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Thread: lowest recoiling big bore

  1. #1

    Default lowest recoiling big bore

    hey, what's the lowest recoiling big bore? I thought I heard somewhere that the 458 Win kicks less than the 416 rigby or rem mag, but that the 416 Taylor kicks less than them all. Is that true?
    Thanks!

  2. #2

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    If you google up some reloading data you can compare the amounts of powder that these ctgs use with the same bullet weights. The more powder, the greater the recoil if the firearms discharging the cartridges weigh the same. You could reload a .458 to moderate levels and not get too much abuse, using a 300 or 350 grain bullet.

    The Marlin guide guns in .45/70 and 450 Marlin are pretty light in the recoil dept, chiefly because they are ported. If you install a muzzle break on a heavy rifle it pretty well tames the recoil. I shot a .300/378 once and thought the recoil was lighter than a standard .30-06. The standard .378 burning 115 grains of powder has the reputation as the hardest kicking cartridge there is.

    If you put a good aftermarket recoil pad on your stock, buy a muzzlebreak and then handload your ammunition; you should be all set.

  3. #3

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    does case shape have anything to do with it? or is powder-amount really THE determiner of recoil?

  4. #4
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    Smile The Recoil Determinator...

    Go_North,

    1. Bullet weight. Directly proportional.
    2. Exit velocity. Directly proportional.
    3. Powder charge. Directly proportional.
    4. Weight of gun. Inversely proportional.
    5. Bore diameter. Inversely proportional.

    Thats five.

    Was that your questions?

    Good shootin'.

    Murphy
    Is there nothing so sacred on this earth that you aren't willing to kill or die for?



  5. #5
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    Default variables

    Case shape and powder quantity are relevant primarily in that they impact how much hot gas or, potentially, uncombusted powder comes flying out the muzzle.

    The two rules that matter here are that Force=Mass*Acceleration and every action has an equal and opposite reaction.

    The more force straight out the barrel, the more force straight back at the shooter's shoulder. Heavier bullets at higher velocities kick harder. The heavier (more massive) the rifle, the lower the acceleration of the shooter's shoulder for the same force. That's why some rifles feel more like a push than a sharp kick.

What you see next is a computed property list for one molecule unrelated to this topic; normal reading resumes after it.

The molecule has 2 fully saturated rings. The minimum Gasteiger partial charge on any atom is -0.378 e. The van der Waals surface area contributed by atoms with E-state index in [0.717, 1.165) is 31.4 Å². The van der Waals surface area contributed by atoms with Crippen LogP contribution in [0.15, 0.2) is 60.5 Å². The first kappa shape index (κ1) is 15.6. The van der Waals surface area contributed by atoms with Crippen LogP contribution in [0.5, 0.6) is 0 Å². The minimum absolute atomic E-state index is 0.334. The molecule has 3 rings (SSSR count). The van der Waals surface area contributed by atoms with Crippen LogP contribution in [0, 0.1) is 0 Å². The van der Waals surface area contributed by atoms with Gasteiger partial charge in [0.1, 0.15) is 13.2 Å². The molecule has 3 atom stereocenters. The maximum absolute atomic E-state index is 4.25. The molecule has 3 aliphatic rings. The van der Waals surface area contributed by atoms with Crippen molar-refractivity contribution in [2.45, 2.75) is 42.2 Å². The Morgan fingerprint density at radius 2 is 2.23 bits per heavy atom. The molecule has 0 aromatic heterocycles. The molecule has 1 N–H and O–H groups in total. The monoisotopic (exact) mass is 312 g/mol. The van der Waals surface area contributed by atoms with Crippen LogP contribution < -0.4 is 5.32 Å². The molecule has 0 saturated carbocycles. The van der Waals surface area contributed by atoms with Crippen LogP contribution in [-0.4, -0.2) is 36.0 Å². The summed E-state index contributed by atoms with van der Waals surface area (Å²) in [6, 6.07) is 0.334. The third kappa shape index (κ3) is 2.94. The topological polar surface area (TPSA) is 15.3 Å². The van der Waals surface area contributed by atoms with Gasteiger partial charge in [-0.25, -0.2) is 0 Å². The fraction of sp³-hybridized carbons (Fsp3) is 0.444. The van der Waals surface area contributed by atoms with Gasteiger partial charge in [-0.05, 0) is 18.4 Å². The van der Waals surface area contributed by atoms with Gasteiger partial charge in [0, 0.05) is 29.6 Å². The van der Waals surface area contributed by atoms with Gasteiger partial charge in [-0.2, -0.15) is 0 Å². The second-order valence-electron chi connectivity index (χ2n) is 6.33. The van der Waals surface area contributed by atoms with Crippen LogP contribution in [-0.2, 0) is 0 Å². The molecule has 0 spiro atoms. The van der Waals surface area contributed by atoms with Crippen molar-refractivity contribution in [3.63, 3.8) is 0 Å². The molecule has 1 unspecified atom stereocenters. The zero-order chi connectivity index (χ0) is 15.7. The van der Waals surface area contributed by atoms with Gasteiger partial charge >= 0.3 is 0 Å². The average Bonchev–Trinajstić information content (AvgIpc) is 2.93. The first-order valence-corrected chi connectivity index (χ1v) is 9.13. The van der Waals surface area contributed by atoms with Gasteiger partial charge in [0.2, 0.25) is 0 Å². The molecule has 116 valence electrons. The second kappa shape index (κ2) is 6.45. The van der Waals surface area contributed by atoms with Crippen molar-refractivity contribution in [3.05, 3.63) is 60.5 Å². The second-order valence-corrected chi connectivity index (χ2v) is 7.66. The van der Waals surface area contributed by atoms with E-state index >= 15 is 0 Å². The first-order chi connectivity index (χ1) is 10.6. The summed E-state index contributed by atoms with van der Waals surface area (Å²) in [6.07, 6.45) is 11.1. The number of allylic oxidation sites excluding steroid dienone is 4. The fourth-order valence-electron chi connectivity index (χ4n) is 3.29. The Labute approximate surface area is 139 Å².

Muzzle brakes direct some of the hot gas to the sides. If it isn't going straight out the bore, the equal and opposite reaction isn't coming straight back at the shooter's shoulder. Brakes vent gas in two opposing directions (or 360 degrees) so the vented gas doesn't shove the muzzle sideways.

    I have read that uncombusted powder propelled out the muzzle generates greater recoil than the hot gasses from completely combusted powder - an effect similar to afterburners on a military jet. I don't know if that's true or if the 'blast' of that powder combusting in the open air just generates its own shockwave that we perceive as recoil. But then, I'm not sure that's an important distinction. They're both unpleasant.

    Wiser fellows than me will be able to comment on whether any of the big bores out there have a reputation for expelling extra powder in a 'standard' length barrel. I'm inclined to doubt it, and certainly a handloader would stop finding performance improvement from added powder before that happened.

    While just about any rifle with the barrel cut way down will have significant 'blast' when loaded with anything but the fastest burning powders, I suspect what Murphy describes as 'overbore' cartridges (30-378, f'rinstance) amplify the problem.

  6. #6
    Moderator Paul H's Avatar
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    Default

    Low recoil and big bores are somewhat mutually exclusive.

    Case shape has nothing to do with recoil. It is a factor of bullet weight, powder charge, and velocity.

    A big factor in fealt recoil is the shape of the stock, and the weight of the gun. A poorly designed stock in a lightweight gun can make for punishing recoil in a moderately powerful round, whereas a very powerful round can be quite tollerably in a properly designed gun.

    I've never heard anyone say a 458 win mag is milder than a 416, maybe the 416 Weatherby is worse, but certainly not the Rem mag or Rigby. The 458 win mag pushes a 500 gr bullet 2100 fps, the 416's a 400 gr 2400. While the 416's are faster, the extra 100 grs of bullet weight more than makes up for that.